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Re: Comment on working draft "Specifying Language in XHTML and HTML Content"

From: CE Whitehead <cewcathar@hotmail.com>
Date: Sat, 17 Mar 2007 14:16:51 -0400
Message-ID: <BAY114-F116D75C61C64EED5D24B02B3700@phx.gbl>
To: addison@yahoo-inc.com
Cc: ishida@w3.org, www-international@w3.org


Hi all, Dr. Ishida,
& Addison, hi,
thanks for your information!

I do know how to declare the character set in the meta tag, but am wondering 
about how to declare it--without specifying any language--in the html tag;
this would be for declaring the character set used in a document with 
content in multiple languages.

So could "Internationalization Best Practices" recommend {remind folks to} 
declare the character set {IF IT'S POSSIBLE without mul???}
whenever one cannot declare a single text processing language,
but where there is still one character set used for encoding text for all 
the languages????
(This would be the situation for much of Europe; actually it would work for 
some other language script combinations too.)

I said:
(>>you might need to declare a language tag (with mul)
and then the character encoding
>>at the end of :
>>
>>Section 5 Best Practice 2 "Discussion" par 3???}
>>
>>"Although we would normally recommended to declare the default 
>>text-processing language in the html tag, since only one language can be 
>>defined at a time when using attributes, there may appear to be little 
>>point in doing so if a document has separate content to support 
>>multilingual audiences. It may be more appropriate to begin labeling the 
>>language on lower level elements, where the actual text is in one language 
>>or another."
>>{add?? and to just specify the character set???})

--C. E. Whitehead
cewcathar@hotmail.com

* * *

>Character set should not be recommended as a proxy for language. Specifying 
>the character encoding of a document is important, but, at the very best, 
>merely *implies* the language of the document (my mailer might send you 
>this message in Big5, but that doesn't make the message Chinese). It should 
>not be confused with identifying the language of the content, and, in part 
>this is what the techniques document is trying to convey.
>
>You can, absolutely, declare the character set (encoding) without saying 
>anything about the language of a document. The headers and meta information 
>used for language and for encoding are entirely separate. In fact, far more 
>documents on the Web have an encoding declaration of one form or another 
>than have language declarations.
>
>Addison
>
>--
>Addison Phillips
>Globalization Architect -- Yahoo! Inc.
>
>Internationalization is an architecture.
>It is not a feature.
>
>CE Whitehead wrote:
>>
>>
>>"Internationalization Best Practices"
>>(http://www.w3.org/TR/2005/WD-i18n-html-tech-lang-20050224/)
>>
>>(I finally got to read through the rewritten sections; I like that the 
>>name "Best Practices" has been shortened to "Techniques" also I think the 
>>rewriting makes some of the early sections 'more accessible'.  Below are 
>>all the remaining comments I have--mostly some more thought about mul and 
>>character sets; also a place where you left off mentioning the xml: lang 
>>tag though maybe you though it was implicit)
>>
>>{Section 3.1 par 4
>>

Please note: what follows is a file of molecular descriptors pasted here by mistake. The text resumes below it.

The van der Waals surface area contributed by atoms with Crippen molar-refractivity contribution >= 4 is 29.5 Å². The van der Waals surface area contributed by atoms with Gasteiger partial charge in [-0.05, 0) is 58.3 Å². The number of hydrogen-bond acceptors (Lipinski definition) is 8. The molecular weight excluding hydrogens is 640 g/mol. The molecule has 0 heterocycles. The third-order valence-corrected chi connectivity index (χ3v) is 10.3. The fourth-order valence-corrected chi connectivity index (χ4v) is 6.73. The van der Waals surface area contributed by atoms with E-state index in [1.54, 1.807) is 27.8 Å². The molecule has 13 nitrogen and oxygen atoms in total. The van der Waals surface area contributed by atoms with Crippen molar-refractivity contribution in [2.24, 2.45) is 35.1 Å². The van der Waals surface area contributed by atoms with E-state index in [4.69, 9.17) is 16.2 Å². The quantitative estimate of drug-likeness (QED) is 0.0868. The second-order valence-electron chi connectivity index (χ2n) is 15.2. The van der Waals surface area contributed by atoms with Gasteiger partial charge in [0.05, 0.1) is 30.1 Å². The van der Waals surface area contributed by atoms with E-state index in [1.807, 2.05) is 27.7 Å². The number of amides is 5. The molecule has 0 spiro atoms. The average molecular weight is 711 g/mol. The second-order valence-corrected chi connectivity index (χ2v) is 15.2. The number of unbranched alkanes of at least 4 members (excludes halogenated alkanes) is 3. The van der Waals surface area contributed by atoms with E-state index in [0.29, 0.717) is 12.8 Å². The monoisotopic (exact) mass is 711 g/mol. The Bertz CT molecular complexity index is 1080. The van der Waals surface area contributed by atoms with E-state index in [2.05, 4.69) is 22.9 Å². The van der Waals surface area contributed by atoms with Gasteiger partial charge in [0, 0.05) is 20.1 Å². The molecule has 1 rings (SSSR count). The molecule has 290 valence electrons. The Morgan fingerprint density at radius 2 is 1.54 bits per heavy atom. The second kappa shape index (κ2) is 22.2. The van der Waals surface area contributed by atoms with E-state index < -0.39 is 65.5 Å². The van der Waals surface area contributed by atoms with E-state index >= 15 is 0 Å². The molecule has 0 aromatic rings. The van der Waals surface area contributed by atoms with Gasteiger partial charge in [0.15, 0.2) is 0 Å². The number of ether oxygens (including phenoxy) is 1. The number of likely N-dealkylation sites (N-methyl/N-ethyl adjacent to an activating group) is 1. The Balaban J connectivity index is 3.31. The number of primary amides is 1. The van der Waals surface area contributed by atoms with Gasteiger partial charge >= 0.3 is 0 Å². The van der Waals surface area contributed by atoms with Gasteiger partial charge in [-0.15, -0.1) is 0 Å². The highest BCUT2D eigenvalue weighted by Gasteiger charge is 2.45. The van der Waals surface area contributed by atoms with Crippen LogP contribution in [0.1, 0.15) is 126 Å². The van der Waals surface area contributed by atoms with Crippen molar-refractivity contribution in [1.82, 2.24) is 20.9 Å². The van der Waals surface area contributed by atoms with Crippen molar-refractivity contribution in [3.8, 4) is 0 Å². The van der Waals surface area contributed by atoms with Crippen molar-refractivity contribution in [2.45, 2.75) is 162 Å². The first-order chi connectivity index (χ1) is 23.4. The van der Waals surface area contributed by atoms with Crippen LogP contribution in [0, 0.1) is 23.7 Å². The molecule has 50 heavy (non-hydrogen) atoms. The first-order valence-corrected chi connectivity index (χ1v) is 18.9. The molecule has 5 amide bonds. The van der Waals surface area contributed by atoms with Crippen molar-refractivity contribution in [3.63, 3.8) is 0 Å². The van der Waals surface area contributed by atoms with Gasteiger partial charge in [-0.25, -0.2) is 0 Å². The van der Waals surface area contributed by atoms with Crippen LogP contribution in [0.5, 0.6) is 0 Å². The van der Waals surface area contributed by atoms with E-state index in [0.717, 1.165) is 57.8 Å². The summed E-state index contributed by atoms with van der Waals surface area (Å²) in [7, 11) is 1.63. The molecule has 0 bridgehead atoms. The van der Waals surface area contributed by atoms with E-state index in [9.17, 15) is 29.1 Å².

>>Below par 4 you might discuss mul for audience language only (but I would 
>>never recommend it for text-processing language!--see note below:}
>>
>>"There are also pages where the navigational information, including the 
>>page title, is in one language but the real content of the page is in 
>>another. While this is not necessarily good practice, it doesn't change 
>>the fact that the language of the intended audience is usually that of the 
>>content, regardless of the language at the top of the document source."
>>
>>{ADD ??
>>"A case where the audience and text processing languages differ slightly 
>>is an online foreign language lesson (immersion), written in a single 
>>language but aimed at speakers of multiple languages;
>>for example, the text-processing language might be fr [or en, suit 
>>yourself]
>>while the audience language might be declared as mul (multiple); or mul, 
>>fr (since presumably the audience speaks some French)."}
>>
>>
>>{Then instead of recommending mul for text processing, maybe recommend 
>>declaring the character set IF IT'S POSSIBLE without mul;

when you cannot declare a single text processing language
>>you might need to declare a language tag with mul
>>--I goofed in rejecting mul--
>>at the end of :
>>
>>Section 5 Best Practice 2 "Discussion" par 3???}
>>
>>"Although we would normally recommended to declare the default 
>>text-processing language in the html tag, since only one language can be 
>>defined at a time when using attributes, there may appear to be little 
>>point in doing so if a document has separate content to support 
>>multilingual audiences. It may be more appropriate to begin labeling the 
>>language on lower level elements, where the actual text is in one language 
>>or another."
>>{add?? and to just specify the character set???
>>{I'm new to some of this,
>>you can declare the character set in the document type declaration
>>and you can declare it in the meta tags
>>can you declare it without a language tag such as en or mul???
>>SORRY!!}
>>
>>{Another issue,
>>Best Practice 3 "How to" par 2/3 --
>>What about the xml: lang attribute??
>>it can be used on all HTML elements too; is also used on XML elements??}
>>
>>"The lang attribute can be used on all HTML elements . . . "
>>
>>>"The lang and xml:lang attributes can be used on all . . . "
>>
>>--C. E. Whitehead
>>cewcathar@hotmail.com
>>
>>_________________________________________________________________
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>>
>
>

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Received on Saturday, 17 March 2007 18:17:04 GMT

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